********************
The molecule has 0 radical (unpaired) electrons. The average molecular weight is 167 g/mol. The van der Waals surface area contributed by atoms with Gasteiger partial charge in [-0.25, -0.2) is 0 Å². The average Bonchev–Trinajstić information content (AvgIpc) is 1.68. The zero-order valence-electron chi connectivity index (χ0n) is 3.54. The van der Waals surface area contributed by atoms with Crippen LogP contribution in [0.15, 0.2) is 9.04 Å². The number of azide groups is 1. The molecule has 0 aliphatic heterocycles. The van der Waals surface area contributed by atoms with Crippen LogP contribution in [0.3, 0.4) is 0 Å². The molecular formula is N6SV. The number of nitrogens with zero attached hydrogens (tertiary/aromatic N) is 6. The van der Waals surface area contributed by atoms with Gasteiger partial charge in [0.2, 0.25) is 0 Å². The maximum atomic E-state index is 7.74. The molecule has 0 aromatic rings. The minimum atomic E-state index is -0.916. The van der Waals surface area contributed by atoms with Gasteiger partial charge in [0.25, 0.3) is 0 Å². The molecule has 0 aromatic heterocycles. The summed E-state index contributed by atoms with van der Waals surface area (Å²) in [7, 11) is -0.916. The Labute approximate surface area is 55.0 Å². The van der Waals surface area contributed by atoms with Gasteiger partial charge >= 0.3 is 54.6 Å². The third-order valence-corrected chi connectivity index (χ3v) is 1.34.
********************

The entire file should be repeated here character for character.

The molecule has 0 radical (unpaired) electrons. The average molecular weight is 167 g/mol. The van der Waals surface area contributed by atoms with Gasteiger partial charge in [-0.25, -0.2) is 0 Å². The average Bonchev–Trinajstić information content (AvgIpc) is 1.68. The zero-order valence-electron chi connectivity index (χ0n) is 3.54. The van der Waals surface area contributed by atoms with Crippen LogP contribution in [0.15, 0.2) is 9.04 Å². The number of azide groups is 1. The molecule has 0 aliphatic heterocycles. The van der Waals surface area contributed by atoms with Crippen LogP contribution in [0.3, 0.4) is 0 Å². The molecular formula is N6SV. The number of nitrogens with zero attached hydrogens (tertiary/aromatic N) is 6. The van der Waals surface area contributed by atoms with Gasteiger partial charge in [0.2, 0.25) is 0 Å². The maximum atomic E-state index is 7.74. The molecule has 0 aromatic rings. The minimum atomic E-state index is -0.916. The van der Waals surface area contributed by atoms with Gasteiger partial charge in [0.25, 0.3) is 0 Å². The molecule has 0 aromatic heterocycles. The summed E-state index contributed by atoms with van der Waals surface area (Å²) in [7, 11) is -0.916. The Labute approximate surface area is 55.0 Å². The van der Waals surface area contributed by atoms with Gasteiger partial charge >= 0.3 is 54.6 Å². The third-order valence-corrected chi connectivity index (χ3v) is 1.34.